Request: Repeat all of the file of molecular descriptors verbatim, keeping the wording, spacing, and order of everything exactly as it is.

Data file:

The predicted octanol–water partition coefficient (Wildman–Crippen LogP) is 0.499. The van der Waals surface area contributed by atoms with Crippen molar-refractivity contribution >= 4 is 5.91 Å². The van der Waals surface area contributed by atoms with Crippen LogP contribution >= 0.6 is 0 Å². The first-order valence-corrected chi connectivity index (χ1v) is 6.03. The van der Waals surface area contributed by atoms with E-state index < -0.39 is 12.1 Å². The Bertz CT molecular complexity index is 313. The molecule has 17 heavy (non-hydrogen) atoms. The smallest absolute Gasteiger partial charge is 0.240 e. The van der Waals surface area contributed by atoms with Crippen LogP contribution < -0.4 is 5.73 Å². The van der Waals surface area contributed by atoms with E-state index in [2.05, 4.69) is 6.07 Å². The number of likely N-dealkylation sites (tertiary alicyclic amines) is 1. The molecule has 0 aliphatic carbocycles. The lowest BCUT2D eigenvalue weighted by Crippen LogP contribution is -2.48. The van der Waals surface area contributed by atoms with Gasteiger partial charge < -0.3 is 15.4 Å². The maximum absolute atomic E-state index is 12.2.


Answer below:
The predicted octanol–water partition coefficient (Wildman–Crippen LogP) is 0.499. The van der Waals surface area contributed by atoms with Crippen molar-refractivity contribution >= 4 is 5.91 Å². The van der Waals surface area contributed by atoms with Crippen LogP contribution >= 0.6 is 0 Å². The first-order valence-corrected chi connectivity index (χ1v) is 6.03. The van der Waals surface area contributed by atoms with E-state index < -0.39 is 12.1 Å². The Bertz CT molecular complexity index is 313. The molecule has 17 heavy (non-hydrogen) atoms. The smallest absolute Gasteiger partial charge is 0.240 e. The van der Waals surface area contributed by atoms with Crippen LogP contribution < -0.4 is 5.73 Å². The van der Waals surface area contributed by atoms with E-state index in [2.05, 4.69) is 6.07 Å². The number of likely N-dealkylation sites (tertiary alicyclic amines) is 1. The molecule has 0 aliphatic carbocycles. The lowest BCUT2D eigenvalue weighted by Crippen LogP contribution is -2.48. The van der Waals surface area contributed by atoms with Gasteiger partial charge < -0.3 is 15.4 Å². The maximum absolute atomic E-state index is 12.2.